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Grolier Club Exhibitions

Grolier Club. Institutional History: Members, Buildings, and Activities.


Elevation and Floor Plan of the Grolier Club Clubhouse at 29 East 32nd Street, from American Architect and Building News, June 1, 1895, no. 1014.

Chromolithograph, 16½ x 12½ in. 

The institutional archives of the Grolier Club contain relatively few early views of its two buildings, at 29 East 32nd Street (1890-1917), and 47 East 60th Street (1918 to date), and the images we have come mostly from contemporary published sources. This chromolithograph of the front façade and floorplans of the Grolier's first purpose-built Clubhouse at 29 East 32nd Street is a relatively recent discovery. A plate from The American Architect and Building News, it shows the accommodations available to the Club’s 250 members in June 1895, just five years after the building was constructed. Although the Club has photographs and drawings of the original rooms, until now we had no idea of the dimensions of those spaces, or how they were configured.   

Purchased in 2018 with Grolier Club Library Harper Funds. 


An Address made by the President of The Grolier Club on the occasion of the presentation … to Mr. Edward G. Kennedy of a Silver Tankard … in recognition of the great service rendered by him to the Club in the matter of The Whistler Catalogue and Reproductions, March 1, 1910.  

This splendidly calligraphed and illuminated proclamation was made for Edward G. Kennedy (1849-1932), print dealer, collector, and Grolier Club President (1912-1916), in honor of his groundbreaking The Etched Work of Whistler. Published by the Club in 1910, this monumental, multi-volume work reproduced Whistler’s etchings on a large-scale using the collotype method, which was revolutionary at the time.  Unfortunately, the “silver tankard” that Kennedy received as a congratulatory gift has not survived.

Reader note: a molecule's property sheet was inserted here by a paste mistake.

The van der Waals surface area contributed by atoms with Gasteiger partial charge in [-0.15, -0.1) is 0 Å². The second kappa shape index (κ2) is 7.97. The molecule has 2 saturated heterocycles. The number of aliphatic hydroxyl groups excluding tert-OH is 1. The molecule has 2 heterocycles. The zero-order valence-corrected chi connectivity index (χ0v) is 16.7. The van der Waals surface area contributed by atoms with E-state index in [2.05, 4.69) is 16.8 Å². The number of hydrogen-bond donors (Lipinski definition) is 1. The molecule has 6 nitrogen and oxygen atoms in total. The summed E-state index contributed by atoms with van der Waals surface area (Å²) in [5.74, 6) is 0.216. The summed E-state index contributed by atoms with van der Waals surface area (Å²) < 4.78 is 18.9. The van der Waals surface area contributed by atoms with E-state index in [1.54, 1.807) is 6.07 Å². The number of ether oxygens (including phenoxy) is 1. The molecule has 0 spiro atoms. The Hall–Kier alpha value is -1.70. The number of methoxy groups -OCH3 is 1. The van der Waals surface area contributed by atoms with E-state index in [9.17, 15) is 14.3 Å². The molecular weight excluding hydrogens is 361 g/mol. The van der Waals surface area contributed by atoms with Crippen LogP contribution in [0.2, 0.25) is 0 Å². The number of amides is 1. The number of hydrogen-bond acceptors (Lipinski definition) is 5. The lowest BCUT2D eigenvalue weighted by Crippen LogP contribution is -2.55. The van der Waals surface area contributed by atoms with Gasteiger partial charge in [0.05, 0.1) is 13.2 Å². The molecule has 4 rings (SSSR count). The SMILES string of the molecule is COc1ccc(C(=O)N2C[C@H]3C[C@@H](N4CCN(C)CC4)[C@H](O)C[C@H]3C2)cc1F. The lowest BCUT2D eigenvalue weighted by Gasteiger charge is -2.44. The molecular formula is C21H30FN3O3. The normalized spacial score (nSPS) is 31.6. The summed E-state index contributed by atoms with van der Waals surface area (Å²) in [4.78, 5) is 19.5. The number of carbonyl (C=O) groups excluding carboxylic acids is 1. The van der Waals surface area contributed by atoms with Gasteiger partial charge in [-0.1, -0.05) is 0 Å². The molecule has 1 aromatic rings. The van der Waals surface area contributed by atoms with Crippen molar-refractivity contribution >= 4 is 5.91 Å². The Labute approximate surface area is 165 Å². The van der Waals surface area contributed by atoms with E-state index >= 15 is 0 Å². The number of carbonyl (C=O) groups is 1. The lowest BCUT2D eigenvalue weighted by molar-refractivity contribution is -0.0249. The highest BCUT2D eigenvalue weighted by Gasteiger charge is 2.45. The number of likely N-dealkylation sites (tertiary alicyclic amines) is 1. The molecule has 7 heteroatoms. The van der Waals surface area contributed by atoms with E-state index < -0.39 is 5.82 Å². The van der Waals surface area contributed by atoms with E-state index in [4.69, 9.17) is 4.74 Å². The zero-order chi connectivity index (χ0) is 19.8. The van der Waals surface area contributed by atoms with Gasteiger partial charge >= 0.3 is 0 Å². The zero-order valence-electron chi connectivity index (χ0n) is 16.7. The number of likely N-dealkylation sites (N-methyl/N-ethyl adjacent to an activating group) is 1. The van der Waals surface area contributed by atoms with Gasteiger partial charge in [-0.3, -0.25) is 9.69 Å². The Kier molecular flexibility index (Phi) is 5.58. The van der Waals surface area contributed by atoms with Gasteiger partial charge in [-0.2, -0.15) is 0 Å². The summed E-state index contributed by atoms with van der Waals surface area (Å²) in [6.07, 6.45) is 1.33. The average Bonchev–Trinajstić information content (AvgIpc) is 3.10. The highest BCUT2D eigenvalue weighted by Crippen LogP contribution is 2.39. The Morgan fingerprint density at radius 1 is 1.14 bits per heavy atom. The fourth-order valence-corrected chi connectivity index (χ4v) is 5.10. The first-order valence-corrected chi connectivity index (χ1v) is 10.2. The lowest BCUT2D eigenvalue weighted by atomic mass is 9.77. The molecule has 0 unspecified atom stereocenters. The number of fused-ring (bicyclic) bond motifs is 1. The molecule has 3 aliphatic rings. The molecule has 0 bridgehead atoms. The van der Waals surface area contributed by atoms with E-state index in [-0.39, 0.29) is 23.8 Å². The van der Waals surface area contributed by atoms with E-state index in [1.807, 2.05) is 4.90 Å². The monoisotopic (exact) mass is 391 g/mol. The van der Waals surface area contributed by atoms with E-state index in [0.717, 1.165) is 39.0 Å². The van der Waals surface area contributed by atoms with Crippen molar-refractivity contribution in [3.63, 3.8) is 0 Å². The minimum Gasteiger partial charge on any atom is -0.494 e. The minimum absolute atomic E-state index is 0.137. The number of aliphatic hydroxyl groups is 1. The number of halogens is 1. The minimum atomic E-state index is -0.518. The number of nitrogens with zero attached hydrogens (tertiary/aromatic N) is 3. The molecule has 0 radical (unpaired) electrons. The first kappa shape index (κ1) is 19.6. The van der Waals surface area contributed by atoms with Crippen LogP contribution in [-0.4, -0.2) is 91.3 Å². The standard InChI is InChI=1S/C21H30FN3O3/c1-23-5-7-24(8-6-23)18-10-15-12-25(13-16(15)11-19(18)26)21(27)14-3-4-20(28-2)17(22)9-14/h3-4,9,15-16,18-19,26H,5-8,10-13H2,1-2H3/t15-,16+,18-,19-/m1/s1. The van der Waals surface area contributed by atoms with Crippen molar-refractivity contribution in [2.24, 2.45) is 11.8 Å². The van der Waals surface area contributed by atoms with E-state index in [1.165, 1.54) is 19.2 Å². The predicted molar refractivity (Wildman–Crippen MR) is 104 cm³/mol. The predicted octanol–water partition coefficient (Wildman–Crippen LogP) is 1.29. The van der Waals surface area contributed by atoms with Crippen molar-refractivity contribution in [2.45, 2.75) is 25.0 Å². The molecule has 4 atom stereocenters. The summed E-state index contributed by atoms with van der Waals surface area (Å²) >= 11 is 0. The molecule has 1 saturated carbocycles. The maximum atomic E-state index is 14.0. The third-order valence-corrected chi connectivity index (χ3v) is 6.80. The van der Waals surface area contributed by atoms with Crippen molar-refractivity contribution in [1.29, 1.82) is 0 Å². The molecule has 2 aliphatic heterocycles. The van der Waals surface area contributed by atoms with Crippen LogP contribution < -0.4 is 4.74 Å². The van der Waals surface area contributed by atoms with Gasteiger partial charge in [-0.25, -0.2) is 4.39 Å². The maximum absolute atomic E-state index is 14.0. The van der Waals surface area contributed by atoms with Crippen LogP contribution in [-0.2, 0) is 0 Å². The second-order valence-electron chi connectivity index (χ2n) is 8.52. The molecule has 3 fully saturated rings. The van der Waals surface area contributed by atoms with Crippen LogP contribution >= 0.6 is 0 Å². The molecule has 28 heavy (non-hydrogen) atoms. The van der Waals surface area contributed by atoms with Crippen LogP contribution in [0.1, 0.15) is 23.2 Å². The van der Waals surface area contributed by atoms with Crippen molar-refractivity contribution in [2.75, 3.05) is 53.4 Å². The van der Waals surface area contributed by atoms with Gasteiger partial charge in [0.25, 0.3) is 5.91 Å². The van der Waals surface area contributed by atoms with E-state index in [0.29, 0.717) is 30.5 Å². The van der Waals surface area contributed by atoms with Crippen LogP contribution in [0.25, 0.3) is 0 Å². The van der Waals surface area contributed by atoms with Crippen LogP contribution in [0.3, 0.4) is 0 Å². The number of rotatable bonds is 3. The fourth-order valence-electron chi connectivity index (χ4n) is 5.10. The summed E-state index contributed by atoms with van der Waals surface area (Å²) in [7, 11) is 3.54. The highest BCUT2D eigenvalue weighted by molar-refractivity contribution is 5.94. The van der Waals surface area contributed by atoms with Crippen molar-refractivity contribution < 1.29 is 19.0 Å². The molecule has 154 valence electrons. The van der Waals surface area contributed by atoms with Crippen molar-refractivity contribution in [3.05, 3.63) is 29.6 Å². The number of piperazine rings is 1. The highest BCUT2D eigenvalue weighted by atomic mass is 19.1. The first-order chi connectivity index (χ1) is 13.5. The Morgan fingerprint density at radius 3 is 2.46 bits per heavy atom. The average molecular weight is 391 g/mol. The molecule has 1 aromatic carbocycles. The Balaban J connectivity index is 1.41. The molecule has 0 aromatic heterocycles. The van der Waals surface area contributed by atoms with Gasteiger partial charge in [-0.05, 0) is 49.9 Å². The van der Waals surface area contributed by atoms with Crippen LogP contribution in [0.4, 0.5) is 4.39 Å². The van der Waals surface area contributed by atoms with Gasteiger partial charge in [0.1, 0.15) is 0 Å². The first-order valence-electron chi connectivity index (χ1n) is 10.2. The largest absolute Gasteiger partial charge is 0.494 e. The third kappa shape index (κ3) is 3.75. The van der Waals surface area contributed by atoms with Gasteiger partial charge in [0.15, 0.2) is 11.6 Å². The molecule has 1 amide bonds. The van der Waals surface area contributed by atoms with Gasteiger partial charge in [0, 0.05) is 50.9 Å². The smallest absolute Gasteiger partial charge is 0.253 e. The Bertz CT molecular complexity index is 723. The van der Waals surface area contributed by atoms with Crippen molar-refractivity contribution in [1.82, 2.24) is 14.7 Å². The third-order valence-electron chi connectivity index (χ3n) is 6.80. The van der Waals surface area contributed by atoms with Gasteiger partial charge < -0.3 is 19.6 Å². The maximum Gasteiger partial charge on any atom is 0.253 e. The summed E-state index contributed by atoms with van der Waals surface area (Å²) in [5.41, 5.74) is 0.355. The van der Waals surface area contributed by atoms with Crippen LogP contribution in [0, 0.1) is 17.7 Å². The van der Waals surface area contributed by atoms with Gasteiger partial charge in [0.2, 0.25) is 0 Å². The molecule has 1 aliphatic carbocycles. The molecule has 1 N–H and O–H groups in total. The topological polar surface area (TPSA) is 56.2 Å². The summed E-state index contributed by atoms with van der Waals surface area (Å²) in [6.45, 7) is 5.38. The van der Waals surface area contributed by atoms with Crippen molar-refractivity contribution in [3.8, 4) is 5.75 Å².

Gift of Martha Fleischman, 2019.    



The Grolier Club, 1934.

Vernon Howe Bailey (1874-1953). Pen and ink on paper, 19 x 13½ in.   

In 1934 the New York Sun published a number of drawings of New York social clubs by well-respected local artist Vernon Howe Bailey, part of a daily series of pieces commissioned from Bailey by the Sun appearing under the title “Intimate Sketches of New York City.” The large-format pen-and-ink drawing was photographed to produce the newspaper printing plate, and then became the property of the New York Sun. The drawing passed to publisher and editor William T. Dewart when the paper closed in 1950 and remained in Dewart’s family until the Club purchased it in 2010. The drawing shows the Grolier Club and the surrounding streetscape as it appeared until the construction of a 54-story residential tower to the west of the Club in 2015.    

Purchased in 2010 with Grolier Club Library Harper Funds.